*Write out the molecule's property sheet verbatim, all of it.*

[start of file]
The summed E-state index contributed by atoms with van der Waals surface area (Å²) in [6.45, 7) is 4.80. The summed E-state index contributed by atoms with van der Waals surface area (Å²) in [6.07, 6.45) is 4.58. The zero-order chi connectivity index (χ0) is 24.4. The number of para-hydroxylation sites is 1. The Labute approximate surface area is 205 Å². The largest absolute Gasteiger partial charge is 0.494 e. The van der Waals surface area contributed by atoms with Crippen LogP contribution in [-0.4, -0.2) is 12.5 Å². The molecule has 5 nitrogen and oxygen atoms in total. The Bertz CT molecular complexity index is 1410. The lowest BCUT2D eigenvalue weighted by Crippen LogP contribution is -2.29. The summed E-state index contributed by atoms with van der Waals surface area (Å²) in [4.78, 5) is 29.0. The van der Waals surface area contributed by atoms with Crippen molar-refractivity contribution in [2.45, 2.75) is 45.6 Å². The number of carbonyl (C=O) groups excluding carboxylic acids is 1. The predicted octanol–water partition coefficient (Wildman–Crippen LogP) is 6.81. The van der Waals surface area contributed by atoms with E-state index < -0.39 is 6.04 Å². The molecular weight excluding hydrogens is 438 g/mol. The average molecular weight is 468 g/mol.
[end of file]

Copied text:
The summed E-state index contributed by atoms with van der Waals surface area (Å²) in [6.45, 7) is 4.80. The summed E-state index contributed by atoms with van der Waals surface area (Å²) in [6.07, 6.45) is 4.58. The zero-order chi connectivity index (χ0) is 24.4. The number of para-hydroxylation sites is 1. The Labute approximate surface area is 205 Å². The largest absolute Gasteiger partial charge is 0.494 e. The van der Waals surface area contributed by atoms with Crippen LogP contribution in [-0.4, -0.2) is 12.5 Å². The molecule has 5 nitrogen and oxygen atoms in total. The Bertz CT molecular complexity index is 1410. The lowest BCUT2D eigenvalue weighted by Crippen LogP contribution is -2.29. The summed E-state index contributed by atoms with van der Waals surface area (Å²) in [4.78, 5) is 29.0. The van der Waals surface area contributed by atoms with Crippen molar-refractivity contribution in [2.45, 2.75) is 45.6 Å². The number of carbonyl (C=O) groups excluding carboxylic acids is 1. The predicted octanol–water partition coefficient (Wildman–Crippen LogP) is 6.81. The van der Waals surface area contributed by atoms with E-state index < -0.39 is 6.04 Å². The molecular weight excluding hydrogens is 438 g/mol. The average molecular weight is 468 g/mol.